Von Trier knows exactly what he's doing here. This is a filmmaker in complete control of his medium and from a technical view, I can admire the hell out of that. I can and do disagree with some of his choices, most notably the handheld camera style, but I'm not putting his work down, merely voicing a difference in taste. What strikes me as most odd is that last night I watched Roland Emmerich's Anonymous, made entirely without world ending vfx, and tonight I watched Von Trier make prominent use of world ending vfx. The world has gone mad.
The first film today was a doc called The Bully Project. I had my doubts early on because it seemed to be one of those cause docs that usually make me crazy. If I can feel your politics coming through loud and clear, I'm probably not liking your doc.
But this one stayed out of that trap by not being preachy. Apart from the obvious bullying is bad theme, it wasn't pushing for anything. It just stands back and watches kids, parents and school admins try to deal with the issue.
The stand out parts, for me, was an assistant principal who will set your teeth on edge. If she is representative of what passes for schools' efforts to stop bullying, we're fucked. She had no business being around kids. Parents shouldn't be in the position of trusting in someone like that. If their only other alternative is keeping their children home from school, the public school system is worthless.
I'm guessing the doc was shot on a Canon 5D or something similar. They used shallow depth of field a lot, to varying effect. Holding focus was clearly a struggle for them, although that and the stability of shots improved as the film went on. Practice makes perfect.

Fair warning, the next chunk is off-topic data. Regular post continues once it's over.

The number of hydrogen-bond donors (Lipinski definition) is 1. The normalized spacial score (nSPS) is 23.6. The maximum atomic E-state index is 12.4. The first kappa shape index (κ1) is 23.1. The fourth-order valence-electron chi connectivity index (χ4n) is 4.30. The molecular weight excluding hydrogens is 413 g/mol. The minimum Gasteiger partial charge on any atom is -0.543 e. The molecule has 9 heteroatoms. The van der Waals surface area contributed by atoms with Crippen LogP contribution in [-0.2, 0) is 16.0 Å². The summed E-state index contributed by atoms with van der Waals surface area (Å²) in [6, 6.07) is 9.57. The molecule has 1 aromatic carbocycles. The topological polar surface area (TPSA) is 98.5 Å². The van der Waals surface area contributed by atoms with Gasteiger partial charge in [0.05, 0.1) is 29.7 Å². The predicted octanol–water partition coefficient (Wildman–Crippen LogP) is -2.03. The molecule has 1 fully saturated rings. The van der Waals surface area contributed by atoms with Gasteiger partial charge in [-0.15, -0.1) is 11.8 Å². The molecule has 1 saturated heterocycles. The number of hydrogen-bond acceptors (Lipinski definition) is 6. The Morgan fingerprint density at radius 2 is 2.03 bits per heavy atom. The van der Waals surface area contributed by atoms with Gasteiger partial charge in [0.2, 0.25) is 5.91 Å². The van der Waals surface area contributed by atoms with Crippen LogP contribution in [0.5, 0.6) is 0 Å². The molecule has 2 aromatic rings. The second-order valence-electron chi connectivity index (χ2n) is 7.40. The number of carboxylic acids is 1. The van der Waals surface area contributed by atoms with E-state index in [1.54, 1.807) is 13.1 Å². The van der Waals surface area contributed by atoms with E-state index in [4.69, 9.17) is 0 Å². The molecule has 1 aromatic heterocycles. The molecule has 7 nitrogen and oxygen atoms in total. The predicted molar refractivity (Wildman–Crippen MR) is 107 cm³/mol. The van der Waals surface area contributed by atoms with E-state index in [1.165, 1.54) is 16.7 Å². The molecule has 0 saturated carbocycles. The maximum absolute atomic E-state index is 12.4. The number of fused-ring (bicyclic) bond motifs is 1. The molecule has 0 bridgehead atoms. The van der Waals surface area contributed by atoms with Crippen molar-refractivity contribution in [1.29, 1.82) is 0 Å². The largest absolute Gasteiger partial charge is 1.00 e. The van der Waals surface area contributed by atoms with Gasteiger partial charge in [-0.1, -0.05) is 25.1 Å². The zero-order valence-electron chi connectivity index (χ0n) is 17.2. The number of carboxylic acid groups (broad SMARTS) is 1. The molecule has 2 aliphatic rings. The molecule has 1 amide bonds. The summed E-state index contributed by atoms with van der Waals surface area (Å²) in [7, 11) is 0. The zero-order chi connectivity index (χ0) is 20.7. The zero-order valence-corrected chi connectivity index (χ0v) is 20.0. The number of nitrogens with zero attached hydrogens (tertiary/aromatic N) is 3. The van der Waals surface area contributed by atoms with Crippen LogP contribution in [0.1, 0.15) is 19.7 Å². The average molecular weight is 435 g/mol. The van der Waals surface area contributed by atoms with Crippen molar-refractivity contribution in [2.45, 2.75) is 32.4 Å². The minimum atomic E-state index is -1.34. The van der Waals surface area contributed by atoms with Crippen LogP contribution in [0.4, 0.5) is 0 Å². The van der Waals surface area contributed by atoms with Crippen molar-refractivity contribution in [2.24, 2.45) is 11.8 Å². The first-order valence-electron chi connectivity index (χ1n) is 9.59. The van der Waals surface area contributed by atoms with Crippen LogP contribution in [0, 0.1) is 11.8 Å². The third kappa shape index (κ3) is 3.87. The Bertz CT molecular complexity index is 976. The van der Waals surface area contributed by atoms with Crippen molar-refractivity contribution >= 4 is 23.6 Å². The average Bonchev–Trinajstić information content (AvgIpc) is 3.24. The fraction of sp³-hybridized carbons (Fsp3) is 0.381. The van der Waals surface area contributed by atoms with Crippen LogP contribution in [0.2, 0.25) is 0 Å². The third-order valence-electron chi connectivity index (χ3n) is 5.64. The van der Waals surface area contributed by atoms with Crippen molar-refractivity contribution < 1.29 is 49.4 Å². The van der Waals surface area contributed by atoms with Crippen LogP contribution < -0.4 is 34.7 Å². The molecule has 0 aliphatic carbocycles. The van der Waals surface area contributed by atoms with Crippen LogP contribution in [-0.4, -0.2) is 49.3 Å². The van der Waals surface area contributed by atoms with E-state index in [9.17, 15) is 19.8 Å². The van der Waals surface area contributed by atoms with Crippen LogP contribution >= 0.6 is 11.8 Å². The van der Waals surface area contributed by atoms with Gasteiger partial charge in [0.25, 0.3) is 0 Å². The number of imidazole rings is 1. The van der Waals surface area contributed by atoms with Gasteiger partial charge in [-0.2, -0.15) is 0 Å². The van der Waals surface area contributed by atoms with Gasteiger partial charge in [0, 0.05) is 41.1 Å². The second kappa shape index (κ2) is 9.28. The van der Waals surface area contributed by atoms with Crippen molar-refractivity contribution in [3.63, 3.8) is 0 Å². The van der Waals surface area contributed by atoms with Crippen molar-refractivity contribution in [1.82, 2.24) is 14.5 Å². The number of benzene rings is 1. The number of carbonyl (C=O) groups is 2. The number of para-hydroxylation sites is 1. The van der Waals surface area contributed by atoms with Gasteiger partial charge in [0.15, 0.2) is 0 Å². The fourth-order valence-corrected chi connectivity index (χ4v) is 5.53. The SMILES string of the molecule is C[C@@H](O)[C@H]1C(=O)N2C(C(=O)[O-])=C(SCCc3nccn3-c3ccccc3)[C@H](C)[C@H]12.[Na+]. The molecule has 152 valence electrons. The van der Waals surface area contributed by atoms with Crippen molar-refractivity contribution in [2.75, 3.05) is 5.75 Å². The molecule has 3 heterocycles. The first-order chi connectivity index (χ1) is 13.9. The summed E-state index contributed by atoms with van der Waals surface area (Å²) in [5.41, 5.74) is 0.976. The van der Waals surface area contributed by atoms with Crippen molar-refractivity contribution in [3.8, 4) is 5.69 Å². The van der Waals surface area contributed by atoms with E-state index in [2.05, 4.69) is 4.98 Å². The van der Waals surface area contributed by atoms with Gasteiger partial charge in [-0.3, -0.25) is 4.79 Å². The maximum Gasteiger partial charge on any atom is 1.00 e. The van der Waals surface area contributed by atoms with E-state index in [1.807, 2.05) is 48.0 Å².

Really quickly, I want to talk about Anonymous, which I caught tonight as the opening night film of the FilmColumbia festival.
I was pretty leery of this one going in. For one thing, I've never bought into the idea that Shakespeare wasn't the author of his plays. I particularly don't care for the class warfare inherent in the idea that someone can't produce brilliant work just because they come from humble origins. The other thing worrying me about the movie was the director, one Roland Emmerich. I don't say that to denigrate the man. Some of his stuff has worked for me and some hasn't. But he's been pretty consistent as the guy who creates big bombastic summer blockbuster movies. Subtle has never been a word you would use to describe his work.